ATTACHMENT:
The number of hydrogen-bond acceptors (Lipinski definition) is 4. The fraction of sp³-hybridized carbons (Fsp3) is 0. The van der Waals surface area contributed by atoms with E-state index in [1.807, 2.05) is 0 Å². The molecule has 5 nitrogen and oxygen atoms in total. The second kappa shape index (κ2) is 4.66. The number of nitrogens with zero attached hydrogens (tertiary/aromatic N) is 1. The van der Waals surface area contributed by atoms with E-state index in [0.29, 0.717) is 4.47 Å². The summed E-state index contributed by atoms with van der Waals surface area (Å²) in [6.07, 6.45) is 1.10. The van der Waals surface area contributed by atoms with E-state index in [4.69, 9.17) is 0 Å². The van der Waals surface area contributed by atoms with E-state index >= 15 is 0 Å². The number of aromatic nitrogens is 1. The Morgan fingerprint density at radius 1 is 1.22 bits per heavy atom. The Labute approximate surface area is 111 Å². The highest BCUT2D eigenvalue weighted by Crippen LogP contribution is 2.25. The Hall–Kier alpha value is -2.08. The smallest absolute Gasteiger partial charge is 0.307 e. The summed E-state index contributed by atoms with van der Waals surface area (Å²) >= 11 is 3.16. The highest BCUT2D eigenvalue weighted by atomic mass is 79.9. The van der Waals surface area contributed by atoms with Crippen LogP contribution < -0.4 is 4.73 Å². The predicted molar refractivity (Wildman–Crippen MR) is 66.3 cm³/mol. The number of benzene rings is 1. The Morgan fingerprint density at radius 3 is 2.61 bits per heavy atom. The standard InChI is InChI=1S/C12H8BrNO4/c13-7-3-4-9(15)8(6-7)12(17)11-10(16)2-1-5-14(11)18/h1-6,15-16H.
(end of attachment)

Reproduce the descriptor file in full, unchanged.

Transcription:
The number of hydrogen-bond acceptors (Lipinski definition) is 4. The fraction of sp³-hybridized carbons (Fsp3) is 0. The van der Waals surface area contributed by atoms with E-state index in [1.807, 2.05) is 0 Å². The molecule has 5 nitrogen and oxygen atoms in total. The second kappa shape index (κ2) is 4.66. The number of nitrogens with zero attached hydrogens (tertiary/aromatic N) is 1. The van der Waals surface area contributed by atoms with E-state index in [0.29, 0.717) is 4.47 Å². The summed E-state index contributed by atoms with van der Waals surface area (Å²) in [6.07, 6.45) is 1.10. The van der Waals surface area contributed by atoms with E-state index in [4.69, 9.17) is 0 Å². The van der Waals surface area contributed by atoms with E-state index >= 15 is 0 Å². The number of aromatic nitrogens is 1. The Morgan fingerprint density at radius 1 is 1.22 bits per heavy atom. The Labute approximate surface area is 111 Å². The highest BCUT2D eigenvalue weighted by Crippen LogP contribution is 2.25. The Hall–Kier alpha value is -2.08. The smallest absolute Gasteiger partial charge is 0.307 e. The summed E-state index contributed by atoms with van der Waals surface area (Å²) >= 11 is 3.16. The highest BCUT2D eigenvalue weighted by atomic mass is 79.9. The van der Waals surface area contributed by atoms with Crippen LogP contribution < -0.4 is 4.73 Å². The predicted molar refractivity (Wildman–Crippen MR) is 66.3 cm³/mol. The number of benzene rings is 1. The Morgan fingerprint density at radius 3 is 2.61 bits per heavy atom. The standard InChI is InChI=1S/C12H8BrNO4/c13-7-3-4-9(15)8(6-7)12(17)11-10(16)2-1-5-14(11)18/h1-6,15-16H.